Cisco bought Sentryo to integrate the detection capability into their network equipment. From Cisco’s site:
“No need for dedicated appliances and out-of-band networks. Cisco Cyber Vision is embedded into Cisco’s industrial network equipment. You will appreciate the unique simplicity and the lower costs when looking for deploying OT security at scale.”
What if rather than deploy another appliance you could replace your ancient switch with a new switch and the integrated detection engine at the same or lower price? You can. The detection engine as a VM or container in the network device is the future. This is why I predicted earlier in the year the prices of the detection appliances is going down. Which may be a shock to some of the traditional ICS detection vendors who have been slashing prices, temporarily they thought, to win deals.
Could other network device manufacturers be potential acquirers of the detection vendors? The ones with large sets of industrial network devices would be the most likely candidates.
Here’s an idea. It would be a very risky, bet the company, gangster move … what if an ICS detection vendor moved strictly to providing low cost VM/container detection sensors for network devices that sent the data to SIEMs and asset management solutions? It might be the move if you know you can’t win the competition as it exists, and you have enough money left to last two years.
Larger Companies With A Security Portfolio
This category includes companies that have added on to their IT security portfolio by buying or building an OT capability. If the asset owner uses this product for IT, it is worth a serious look for OT. And vice versa. The best thing about this category is the OT detection product is much less likely to disappear or change markedly by acquisition.
Kaspersky is the best example of this category. They have complimented a broad endpoint focused IT security line with an endpoint focused OT security line. The challenge for Kaspersky, beyond the Russian company selling to US and Europe issue, is that the ICS vendors still hold sway over what endpoint security products are approved to be deployed on their system.
Forescout, with their purchase of SecurityMatters two years ago, is another example. Unlike CyberX, it appears that the SecurityMatters product is being used as entree to sell other Forescout security products and cloud services into existing SecurityMatters/eyeInspect customers.
Of course, Tenable would also be in this category.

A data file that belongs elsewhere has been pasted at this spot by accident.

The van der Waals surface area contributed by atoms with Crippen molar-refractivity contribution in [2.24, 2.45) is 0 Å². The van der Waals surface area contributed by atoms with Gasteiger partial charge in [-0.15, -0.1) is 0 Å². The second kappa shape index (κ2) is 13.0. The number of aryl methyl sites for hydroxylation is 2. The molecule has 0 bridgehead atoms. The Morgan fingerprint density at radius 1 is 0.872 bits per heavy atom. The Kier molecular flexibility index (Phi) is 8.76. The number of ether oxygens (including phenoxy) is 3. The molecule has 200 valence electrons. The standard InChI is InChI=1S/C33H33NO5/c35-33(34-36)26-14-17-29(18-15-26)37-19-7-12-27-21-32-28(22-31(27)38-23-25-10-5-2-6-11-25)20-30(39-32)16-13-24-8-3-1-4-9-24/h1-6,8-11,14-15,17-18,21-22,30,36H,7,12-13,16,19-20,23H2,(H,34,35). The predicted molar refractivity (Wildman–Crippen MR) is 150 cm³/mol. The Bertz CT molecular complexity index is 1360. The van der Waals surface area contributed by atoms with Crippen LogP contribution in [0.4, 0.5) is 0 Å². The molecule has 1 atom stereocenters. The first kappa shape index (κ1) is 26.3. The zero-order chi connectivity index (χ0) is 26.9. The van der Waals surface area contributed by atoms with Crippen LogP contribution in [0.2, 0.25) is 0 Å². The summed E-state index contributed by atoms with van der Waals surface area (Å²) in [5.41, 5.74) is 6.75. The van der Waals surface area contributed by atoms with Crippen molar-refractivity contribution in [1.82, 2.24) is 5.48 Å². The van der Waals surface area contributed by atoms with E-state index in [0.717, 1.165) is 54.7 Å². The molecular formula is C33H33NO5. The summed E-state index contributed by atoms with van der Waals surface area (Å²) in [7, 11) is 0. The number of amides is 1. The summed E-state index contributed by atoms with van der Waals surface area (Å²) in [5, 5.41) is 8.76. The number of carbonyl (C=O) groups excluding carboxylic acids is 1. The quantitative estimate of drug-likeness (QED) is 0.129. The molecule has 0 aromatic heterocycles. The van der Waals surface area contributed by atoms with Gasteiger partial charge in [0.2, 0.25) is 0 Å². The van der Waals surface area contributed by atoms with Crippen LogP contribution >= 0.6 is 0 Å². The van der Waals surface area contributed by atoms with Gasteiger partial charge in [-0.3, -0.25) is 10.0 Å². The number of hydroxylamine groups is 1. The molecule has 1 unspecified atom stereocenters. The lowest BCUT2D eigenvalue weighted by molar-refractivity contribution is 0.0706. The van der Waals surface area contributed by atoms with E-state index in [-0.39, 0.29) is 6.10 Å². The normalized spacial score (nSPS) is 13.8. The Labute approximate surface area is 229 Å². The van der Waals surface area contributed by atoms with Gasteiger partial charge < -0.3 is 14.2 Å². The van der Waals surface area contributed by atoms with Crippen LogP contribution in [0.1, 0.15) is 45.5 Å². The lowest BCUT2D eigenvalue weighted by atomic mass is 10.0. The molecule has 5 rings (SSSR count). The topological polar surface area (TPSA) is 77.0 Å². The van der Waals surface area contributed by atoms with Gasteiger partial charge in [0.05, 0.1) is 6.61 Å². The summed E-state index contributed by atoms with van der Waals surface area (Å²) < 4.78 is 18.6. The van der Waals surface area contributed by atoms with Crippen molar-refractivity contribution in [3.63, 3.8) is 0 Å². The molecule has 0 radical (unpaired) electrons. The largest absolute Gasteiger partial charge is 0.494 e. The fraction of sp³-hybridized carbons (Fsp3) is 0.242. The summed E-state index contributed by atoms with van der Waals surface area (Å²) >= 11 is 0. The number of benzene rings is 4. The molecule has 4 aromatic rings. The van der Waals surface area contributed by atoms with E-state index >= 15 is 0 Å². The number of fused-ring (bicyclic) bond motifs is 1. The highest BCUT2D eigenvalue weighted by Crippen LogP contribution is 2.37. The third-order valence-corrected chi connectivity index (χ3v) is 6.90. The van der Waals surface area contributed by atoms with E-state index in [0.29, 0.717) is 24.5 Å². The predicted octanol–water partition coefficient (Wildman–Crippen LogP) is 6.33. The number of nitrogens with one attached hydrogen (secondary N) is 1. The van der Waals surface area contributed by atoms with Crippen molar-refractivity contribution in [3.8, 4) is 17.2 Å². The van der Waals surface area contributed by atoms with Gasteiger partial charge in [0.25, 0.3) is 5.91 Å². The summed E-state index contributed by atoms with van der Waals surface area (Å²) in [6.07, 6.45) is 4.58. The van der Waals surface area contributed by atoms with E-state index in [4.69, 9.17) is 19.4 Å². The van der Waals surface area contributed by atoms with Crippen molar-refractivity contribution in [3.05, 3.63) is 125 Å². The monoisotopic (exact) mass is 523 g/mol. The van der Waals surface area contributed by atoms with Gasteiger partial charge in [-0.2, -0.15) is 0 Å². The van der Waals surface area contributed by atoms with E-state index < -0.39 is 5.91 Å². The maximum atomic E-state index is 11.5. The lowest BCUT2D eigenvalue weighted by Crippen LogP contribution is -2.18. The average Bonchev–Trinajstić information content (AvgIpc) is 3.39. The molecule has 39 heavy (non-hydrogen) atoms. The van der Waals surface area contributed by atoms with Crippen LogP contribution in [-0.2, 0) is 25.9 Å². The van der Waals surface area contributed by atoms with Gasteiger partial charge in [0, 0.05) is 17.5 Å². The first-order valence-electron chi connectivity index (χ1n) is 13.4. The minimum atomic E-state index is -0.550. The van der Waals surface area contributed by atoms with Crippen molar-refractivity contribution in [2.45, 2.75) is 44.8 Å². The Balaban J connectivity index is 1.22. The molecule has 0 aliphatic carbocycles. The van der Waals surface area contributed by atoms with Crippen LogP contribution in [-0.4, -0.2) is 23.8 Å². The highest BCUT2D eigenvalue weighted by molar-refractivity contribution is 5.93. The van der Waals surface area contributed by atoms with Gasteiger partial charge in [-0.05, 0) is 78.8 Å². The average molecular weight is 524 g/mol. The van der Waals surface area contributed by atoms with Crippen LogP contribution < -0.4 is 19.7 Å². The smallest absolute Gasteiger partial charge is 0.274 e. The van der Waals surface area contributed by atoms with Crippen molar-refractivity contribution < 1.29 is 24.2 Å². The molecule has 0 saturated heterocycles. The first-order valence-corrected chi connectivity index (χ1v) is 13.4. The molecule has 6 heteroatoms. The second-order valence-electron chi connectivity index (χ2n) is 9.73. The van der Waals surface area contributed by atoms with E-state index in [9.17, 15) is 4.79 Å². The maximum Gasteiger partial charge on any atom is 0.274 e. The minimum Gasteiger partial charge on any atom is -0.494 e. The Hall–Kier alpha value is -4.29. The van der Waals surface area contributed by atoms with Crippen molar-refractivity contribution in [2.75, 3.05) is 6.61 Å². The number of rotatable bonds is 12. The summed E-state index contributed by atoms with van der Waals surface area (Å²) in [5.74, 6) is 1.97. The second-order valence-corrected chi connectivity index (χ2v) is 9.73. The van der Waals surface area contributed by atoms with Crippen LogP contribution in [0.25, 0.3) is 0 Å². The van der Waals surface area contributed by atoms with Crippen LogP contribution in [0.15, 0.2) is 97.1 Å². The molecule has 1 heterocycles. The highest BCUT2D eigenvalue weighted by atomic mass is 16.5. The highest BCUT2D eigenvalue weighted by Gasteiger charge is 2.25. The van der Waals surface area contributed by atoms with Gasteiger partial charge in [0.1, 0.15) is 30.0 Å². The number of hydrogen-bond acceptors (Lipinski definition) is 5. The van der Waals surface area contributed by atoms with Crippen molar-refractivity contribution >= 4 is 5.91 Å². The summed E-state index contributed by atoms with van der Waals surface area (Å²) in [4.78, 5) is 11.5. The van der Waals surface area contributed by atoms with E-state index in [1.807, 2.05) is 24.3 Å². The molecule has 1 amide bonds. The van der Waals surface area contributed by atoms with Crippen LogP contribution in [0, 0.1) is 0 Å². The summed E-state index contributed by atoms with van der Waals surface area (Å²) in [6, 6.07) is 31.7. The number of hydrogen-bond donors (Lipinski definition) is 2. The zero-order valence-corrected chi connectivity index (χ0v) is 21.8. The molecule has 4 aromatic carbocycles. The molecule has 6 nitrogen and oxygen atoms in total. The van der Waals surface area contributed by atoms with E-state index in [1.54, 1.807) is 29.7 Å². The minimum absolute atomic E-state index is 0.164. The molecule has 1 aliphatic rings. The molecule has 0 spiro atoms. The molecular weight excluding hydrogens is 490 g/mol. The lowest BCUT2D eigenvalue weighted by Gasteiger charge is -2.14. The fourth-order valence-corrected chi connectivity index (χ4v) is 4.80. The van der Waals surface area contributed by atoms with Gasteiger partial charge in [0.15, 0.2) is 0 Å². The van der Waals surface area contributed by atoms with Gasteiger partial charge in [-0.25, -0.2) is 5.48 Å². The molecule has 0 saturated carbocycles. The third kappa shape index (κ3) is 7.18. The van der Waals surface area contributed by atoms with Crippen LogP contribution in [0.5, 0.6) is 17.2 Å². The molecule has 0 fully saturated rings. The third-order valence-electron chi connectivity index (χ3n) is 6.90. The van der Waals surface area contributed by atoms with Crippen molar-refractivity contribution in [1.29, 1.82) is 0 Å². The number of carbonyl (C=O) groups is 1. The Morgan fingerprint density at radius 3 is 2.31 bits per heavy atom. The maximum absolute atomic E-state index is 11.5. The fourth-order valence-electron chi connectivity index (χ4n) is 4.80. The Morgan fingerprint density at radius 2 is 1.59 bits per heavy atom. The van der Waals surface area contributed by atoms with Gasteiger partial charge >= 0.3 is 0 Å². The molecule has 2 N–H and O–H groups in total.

ICS Vendor Managed Services
ICS vendors like Honeywell, Schneider Electric, Siemens, Yokogawa and many others are offering ICS detection and other security services. Some have also announced they are reselling detection products. ICS vendors selling detection products are unlikely to be much of a factor in the market. The additional revenue from the detection product is a tiny percentage of the system and not worth the trouble for the sales and deployment team.
Managed services are recurring revenue, and they are counted in a different bucket. Vendors have been announcing these offerings for about three years now. Lately, it seems to be more serious both in what is being offered and the marketing of the services. This will at a minimum test to see if the asset owners want this from their ICS vendor.
There are conflicts of interest with the ICS vendor having to report that their own product or team is deficient. And there are issues with many asset owners that are not a single vendor shop. If I have Emerson, Rockwell and Siemens deployed, whose managed service to I sign up for?
The main factor going for this offering is that often asset owners trust their ICS vendor and even more often they rely on them. In these cases the ICS vendor is who they ask if there is an issue or concern. When the Emerson Ovation team came out with a highly priced combination of OEMed security products and called it Security Center, I doubted that electric and water sector customers would buy this from Emerson. I was wrong. The Emerson seal of approval and making it slightly easier to maintain commanded a much higher price than the combined products.
These ICS vendors are another potential acquirer of the traditional ICS detection vendors. This could be to jumpstart and drive down the cost of the managed service, or it could be a competitive move, or both. When Shell asked all of their vendors to use Nextnine so they could use the same product across their sites. The vendors went along and integrated it. And then Honeywell bought Nextnine causing difficulty for their competitors.
Prediction: The ICS vendors will have some success measured by their ICS security managed service market share when the market is small. As it grows larger their market share will decrease. Their best hope for recurring revenue services are around digital twin related services.